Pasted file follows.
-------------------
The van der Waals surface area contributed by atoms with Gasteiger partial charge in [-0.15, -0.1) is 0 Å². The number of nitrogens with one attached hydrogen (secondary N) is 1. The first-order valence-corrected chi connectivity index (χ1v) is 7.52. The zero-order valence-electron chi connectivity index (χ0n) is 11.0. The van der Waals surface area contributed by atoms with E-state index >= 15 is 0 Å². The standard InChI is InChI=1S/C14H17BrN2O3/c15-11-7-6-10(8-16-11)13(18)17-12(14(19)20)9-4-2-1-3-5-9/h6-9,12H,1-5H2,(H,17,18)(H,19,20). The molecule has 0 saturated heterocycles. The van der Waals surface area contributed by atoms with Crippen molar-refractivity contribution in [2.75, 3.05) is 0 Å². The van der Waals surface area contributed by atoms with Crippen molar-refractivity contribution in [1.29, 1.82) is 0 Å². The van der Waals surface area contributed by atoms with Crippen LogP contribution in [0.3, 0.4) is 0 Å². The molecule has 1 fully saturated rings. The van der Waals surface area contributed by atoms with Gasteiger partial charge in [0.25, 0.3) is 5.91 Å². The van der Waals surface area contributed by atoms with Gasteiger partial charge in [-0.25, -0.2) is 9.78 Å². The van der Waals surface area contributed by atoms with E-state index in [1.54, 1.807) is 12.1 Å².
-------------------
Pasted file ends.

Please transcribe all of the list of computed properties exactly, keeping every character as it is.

The van der Waals surface area contributed by atoms with Gasteiger partial charge in [-0.15, -0.1) is 0 Å². The number of nitrogens with one attached hydrogen (secondary N) is 1. The first-order valence-corrected chi connectivity index (χ1v) is 7.52. The zero-order valence-electron chi connectivity index (χ0n) is 11.0. The van der Waals surface area contributed by atoms with E-state index >= 15 is 0 Å². The standard InChI is InChI=1S/C14H17BrN2O3/c15-11-7-6-10(8-16-11)13(18)17-12(14(19)20)9-4-2-1-3-5-9/h6-9,12H,1-5H2,(H,17,18)(H,19,20). The molecule has 0 saturated heterocycles. The van der Waals surface area contributed by atoms with Crippen molar-refractivity contribution in [2.75, 3.05) is 0 Å². The van der Waals surface area contributed by atoms with Crippen molar-refractivity contribution in [1.29, 1.82) is 0 Å². The van der Waals surface area contributed by atoms with Crippen LogP contribution in [0.3, 0.4) is 0 Å². The molecule has 1 fully saturated rings. The van der Waals surface area contributed by atoms with Gasteiger partial charge in [0.25, 0.3) is 5.91 Å². The van der Waals surface area contributed by atoms with Gasteiger partial charge in [-0.25, -0.2) is 9.78 Å². The van der Waals surface area contributed by atoms with E-state index in [1.54, 1.807) is 12.1 Å².